But there might still be hope for us.  Remember all those events I mentioned at the Embassy ?  Because each started on time, each also ended promptly, with enough space for all of us to catch the late-edition news.  Filipino time won’t last forever, as long as we keep fighting.  Sugod, mga kapatid!

my personal workplace WOF (warrant of fitness)

IT SOUNDS like a  faddish health ad or vitamin promo, but due to a lotto-like combination of factors, your loyal kabayan  blogger is now in better health than twenty years ago.  Tobacco cessation, cleaner air as well as less polluted surroundings, and last but not the least, manual labor and exercise provided by the physical nature of my job are just three of these amazing factors.

I didn’t ask for and certainly wasn’t expecting these planets to align to make my life what it is now, but all things considered, I am as lucky as I could possibly be.

Just to show you the unlikeliness that made these factors in themselves : if not for the very successful “sin tax” levied on New Zealand’s cigarets, I would probably not have quit in 2007 and still be smoking today.  Instead I’ve been smoke free the last 7 years and have been reaping the consequent health benefits.  The cleaner air pristine waters and stringent anti-pollution laws of my adopted land have made it possible for me to enjoy the purest of environments available in the 1st world of the 21st century.

And before I got the gig involving physical exertion, I had never seen myself as a physically gifted person, with less-than-average grades in physicality and human endurance and outstandingly mediocre in the sports department, although I’m a champion spectator. 🙂  However, the need to work, the fact that trabahador jobs aren’t that alluring, and the stability of those same types of jobs, brought me to my job and not only have I survived, I’ve also gotten a little wirier, and a little stronger.

This is why I’ve faced the yearly physicals conducted by our company with as much confidence as anticipation, because my new-found longevity and resilience is constantly measured and hopefully affirmed.  The physicals aren’t comprehensive, they’re not the complete top-to-bottom checkup that measures everything in your body.  Pared down to essentials, we’re subjected to a lung function test, a hearing proficiency test, and basic blood pressure.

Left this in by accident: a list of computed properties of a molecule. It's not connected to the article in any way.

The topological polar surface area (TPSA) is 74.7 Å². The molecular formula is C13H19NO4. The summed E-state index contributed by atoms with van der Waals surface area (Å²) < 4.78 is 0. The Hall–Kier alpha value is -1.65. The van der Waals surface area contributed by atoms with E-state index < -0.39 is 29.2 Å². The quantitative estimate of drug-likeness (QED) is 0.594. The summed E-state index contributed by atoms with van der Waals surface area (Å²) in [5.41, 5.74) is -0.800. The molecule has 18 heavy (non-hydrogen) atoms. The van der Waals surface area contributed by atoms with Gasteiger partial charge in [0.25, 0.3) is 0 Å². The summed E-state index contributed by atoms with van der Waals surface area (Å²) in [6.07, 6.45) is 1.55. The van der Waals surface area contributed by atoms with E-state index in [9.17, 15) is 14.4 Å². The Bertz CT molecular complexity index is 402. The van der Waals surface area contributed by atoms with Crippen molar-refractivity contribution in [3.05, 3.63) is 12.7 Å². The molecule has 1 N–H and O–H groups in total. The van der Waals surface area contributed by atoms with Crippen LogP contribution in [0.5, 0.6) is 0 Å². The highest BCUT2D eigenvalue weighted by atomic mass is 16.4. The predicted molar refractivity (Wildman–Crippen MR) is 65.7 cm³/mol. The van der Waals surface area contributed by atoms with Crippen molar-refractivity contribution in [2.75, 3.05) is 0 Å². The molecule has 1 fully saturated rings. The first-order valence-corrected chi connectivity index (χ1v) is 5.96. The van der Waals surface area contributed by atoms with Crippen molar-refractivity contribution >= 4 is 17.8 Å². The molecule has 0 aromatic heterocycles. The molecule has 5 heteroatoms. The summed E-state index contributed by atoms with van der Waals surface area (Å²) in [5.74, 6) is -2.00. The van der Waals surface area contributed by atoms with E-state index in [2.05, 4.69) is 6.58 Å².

Lung function.  Lungs are like the combustion chamber of the body, where oxygen is brought and energizes our blood for useful movements like transportation, thought and physical activity for our livelihood.  It’s quite commonsensical for us to connect our respiratory efficiency with workplace effectiveness, but then again, we usually take things for granted.  Knowing this, our employer needs to at least assure itself that our lungs are in good order, for us to perform our everyday tasks and duties.

[ Also, because of the relatively high dust content in some parts of our workplace and the fact that I’m a former smoker, I guess I should  be a little more curious than the next guy about how I’ll fare in lung function, right? ]

The first three-quarters of the strong exhalation I provide for the lung function test fills up about 2 liters of air, and the remaining quarter, less than a liter.  In absolute terms, this is on the low end, but when you consider that I’m a small-framed Asian in his late 40s it’s actually quite acceptable.  Or so the industrial nurse tells me, probably to mollify my ego.  As long as my breathing isn’t labored, as long as I feel comfortable doing my everyday chores and I take a breather (pun intended) every now and then I should be alright.  The clincher is that my lung function results are almost identical with last year’s, and I could do worse, right?

Hearing tests.  The hearing tests are a bit trickier.  Normal human hearing ranges from anywhere between 35 to 95 decibels, depending on our hearing tolerance and the protection we wear.  Anything above the range is no longer acceptable for our ears, and becomes an occupational hazard.  Your hearing wear and tear is tested by determining how much of the sound you need to hear on the high and low ends of the audio range.

Again, my hearing results were almost unchanged from last year’s, and the only concern was I needed a little more help discerning the lowest pitched sounds, probably a sign of normal ageing (yikes!)  The nurse assured me that this was expected of people approaching middle age 😥 just that I needed to be more prudent in exposing myself to very loud sounds, and that my workplace earmuffs required changing periodically.

Blood pressure. Finally, the blood pressure.  I had just finished morning tea and came from physical activity, so it could’ve been a bit lower, but it was still within the healthy range : 124/72.  The nurse congratulated me on keeping fit, watching my diet, and watching for signs that would lead me astray from the health norms for men in middle age. I wondered if this was the standard script she gave her patients, but she was looking at my health records and interviews from the last five years and comparing them with my present numbers.  On balance, I had been a good steward of the body God gave me, and she was happy to tell me I was on the right track.

Of course, the usual lifestyle diseases and family history could strike me dead tomorrow (knock knock), but all things being equal, I’m as healthy as I can be right now.  Or at least, until the next physical.  It’s a pass for now, Noel, mabuhay ka!

Thanks everyone for reading!